For some, the account may have been abandoned because the goal was attained (perhaps he used social media to increase visibility with his job search and was hired).  For others, maintaining the account was possibly a sacrifice that was made due to time constraints.  Maybe others didn’t meet their objectives and decided to discontinue their social media efforts because it failed in their eyes.

There are a few problems abandoned accounts can cause the active user.  The first is having to determine whether or not an account you’re initially interested in following is active.  It’s an unfortunate part of the process.  Another is that some abandoned accounts have coveted user names.  Freeing coveted-yet-abandoned user names could be beneficial for marketing purposes (professional and/or personal).  Lastly there’s the image problem abandoned accounts create, but that’s a problem they’ve brought upon themselves.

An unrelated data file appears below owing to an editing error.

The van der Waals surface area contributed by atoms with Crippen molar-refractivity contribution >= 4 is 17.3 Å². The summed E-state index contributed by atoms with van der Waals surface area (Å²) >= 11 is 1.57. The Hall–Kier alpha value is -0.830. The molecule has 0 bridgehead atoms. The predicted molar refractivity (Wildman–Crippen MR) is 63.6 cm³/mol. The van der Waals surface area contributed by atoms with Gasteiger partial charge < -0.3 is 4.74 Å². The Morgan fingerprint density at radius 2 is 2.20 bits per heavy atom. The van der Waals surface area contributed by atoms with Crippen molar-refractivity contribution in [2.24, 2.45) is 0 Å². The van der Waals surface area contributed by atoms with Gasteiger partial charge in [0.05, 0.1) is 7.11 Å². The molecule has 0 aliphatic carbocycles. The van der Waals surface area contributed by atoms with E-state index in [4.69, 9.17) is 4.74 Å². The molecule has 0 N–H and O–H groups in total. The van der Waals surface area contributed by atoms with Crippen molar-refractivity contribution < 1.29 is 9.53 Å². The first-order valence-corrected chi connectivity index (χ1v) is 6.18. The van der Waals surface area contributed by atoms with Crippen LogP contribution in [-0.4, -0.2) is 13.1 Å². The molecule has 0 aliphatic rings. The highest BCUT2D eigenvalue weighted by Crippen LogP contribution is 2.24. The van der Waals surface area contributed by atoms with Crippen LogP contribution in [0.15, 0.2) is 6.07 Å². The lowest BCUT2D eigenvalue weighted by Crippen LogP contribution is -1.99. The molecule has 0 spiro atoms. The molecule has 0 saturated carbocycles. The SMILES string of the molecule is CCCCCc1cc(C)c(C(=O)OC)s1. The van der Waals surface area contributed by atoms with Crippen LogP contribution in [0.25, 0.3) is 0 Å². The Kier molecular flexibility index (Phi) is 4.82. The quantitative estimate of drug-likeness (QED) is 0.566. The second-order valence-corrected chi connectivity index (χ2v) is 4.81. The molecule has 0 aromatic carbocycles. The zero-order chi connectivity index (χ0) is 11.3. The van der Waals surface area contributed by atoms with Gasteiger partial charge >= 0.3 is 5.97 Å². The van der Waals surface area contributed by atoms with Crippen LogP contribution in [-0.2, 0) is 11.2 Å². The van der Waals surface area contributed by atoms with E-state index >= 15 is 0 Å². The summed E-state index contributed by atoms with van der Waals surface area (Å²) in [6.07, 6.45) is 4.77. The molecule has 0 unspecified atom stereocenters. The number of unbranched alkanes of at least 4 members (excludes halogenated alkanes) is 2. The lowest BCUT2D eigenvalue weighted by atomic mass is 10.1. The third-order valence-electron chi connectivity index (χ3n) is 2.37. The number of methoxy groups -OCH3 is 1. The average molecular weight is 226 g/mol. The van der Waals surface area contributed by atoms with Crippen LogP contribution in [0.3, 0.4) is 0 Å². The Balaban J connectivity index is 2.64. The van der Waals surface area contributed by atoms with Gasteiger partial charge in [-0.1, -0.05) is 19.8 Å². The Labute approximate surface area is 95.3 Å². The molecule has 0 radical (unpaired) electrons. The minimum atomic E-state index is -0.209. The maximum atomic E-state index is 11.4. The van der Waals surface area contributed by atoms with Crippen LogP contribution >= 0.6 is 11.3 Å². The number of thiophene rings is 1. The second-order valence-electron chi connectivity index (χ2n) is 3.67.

In the world of social media, what do you think can be done to clean up abandoned accounts?  Should accounts that have been inactive for a lengthy period of time be suspended or deleted in an effort to “protect” active accounts and improve the experience for active users?

But what if the account was abandoned for a more serious reason?  I read an article this past weekend which described a grieving mother whose son died in a motorcycle accident.  She wished to access his Facebook site in hopes of interacting with his friends to keep his memory alive.  The article raised a great question as to whether or not your digital footprint can be considered part of your estate.  I’ll be honest – I’ve never thought about what would happen to my social media sites and email accounts if something tragic should happen to me.

What are your thoughts on abandoned accounts?  Do you have a different opinion when the cause of abandonment is one of neglect versus one of tragedy?